* Farmland values, export boom fueling bullishness
* Lenders worried about bubbles, still nursing wounds
KANSAS CITY, June 11 (Reuters) – U.S. farmland prices have been firming as China’s heavy purchases of the country’s farm exports have fueled a boom in agriculture.
Still, many veteran U.S. farm lenders are nervous about agriculture’s historical tendency to boom-and-bust cycles.
“Everybody is on board with the great demand story. Sometimes that should raise a red flag,” said Michael Swanson, agricultural economist with Wells Fargo & Co, top private bank lender to U.S. agriculture.
“When nobody opposes the story or raises any countervailing argument, you really have to wonder what are we missing.”
Swanson and other bankers at this week’s farm lending conference hosted by the Federal Reserve Bank of Kansas City pointed to several clouds on the horizon amid the bullish outlook for U.S. exporters, already the world’s leading source of food and fiber from grains to cotton to meats.
From a potential farmland bubble to higher interest rates to volatility in grain, meat and cotton prices, cautious lenders appeared to still be licking their wounds from the recent boom-bust effects of the global recession.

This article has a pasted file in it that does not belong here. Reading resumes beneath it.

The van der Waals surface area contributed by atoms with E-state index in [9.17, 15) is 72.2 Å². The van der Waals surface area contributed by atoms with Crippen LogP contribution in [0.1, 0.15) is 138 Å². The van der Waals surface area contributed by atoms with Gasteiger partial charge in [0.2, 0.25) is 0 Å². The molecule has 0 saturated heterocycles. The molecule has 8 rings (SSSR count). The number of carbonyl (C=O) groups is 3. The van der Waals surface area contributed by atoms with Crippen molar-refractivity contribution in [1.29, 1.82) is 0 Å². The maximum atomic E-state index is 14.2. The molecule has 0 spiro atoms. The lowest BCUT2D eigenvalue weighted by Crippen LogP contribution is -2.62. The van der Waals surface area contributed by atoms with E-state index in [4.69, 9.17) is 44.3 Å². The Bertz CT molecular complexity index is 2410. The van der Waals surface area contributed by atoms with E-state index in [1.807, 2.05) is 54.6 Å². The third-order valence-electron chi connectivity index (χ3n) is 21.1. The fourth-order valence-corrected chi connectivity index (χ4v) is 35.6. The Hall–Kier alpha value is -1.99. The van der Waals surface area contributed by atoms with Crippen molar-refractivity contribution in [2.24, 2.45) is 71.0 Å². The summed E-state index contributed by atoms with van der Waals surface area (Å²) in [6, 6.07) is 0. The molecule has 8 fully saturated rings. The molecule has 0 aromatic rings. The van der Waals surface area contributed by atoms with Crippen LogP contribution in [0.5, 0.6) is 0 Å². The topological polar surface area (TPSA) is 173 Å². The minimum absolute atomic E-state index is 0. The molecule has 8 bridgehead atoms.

“Everybody is in agreement the demand is out there. I think a lot of people in this room are very concerned about the volatility around that demand,” Swanson said. “There are a lot of things that could upset the apple cart.”
Recent surveys from Midwestern Fed banks have shown that farmland values in the U.S. grain belt, the world’s most productive, steadied and began rising again in the first quarter of 2010, as farmers and outside investors bought more.
That key barometer has been joined by China’s buying binge for U.S. grains in particular to boost U.S. farm prices. China, which already consumes more than half of U.S. soybean exports, recently bought its first U.S. corn in four years. This week it also snapped up 80,000 tonnes of U.S. soyoil, boosting prices.
U.S. Agriculture Secretary Tom Vilsack on May 20 said thanks to China buying more than $10 billion in farm goods in the first half of 2010. U.S. exports in the period set a record high of $59 billion and will be revised up for the year.
CLOUDS ON THE HORIZON
But economists and lenders say that’s not the whole story…
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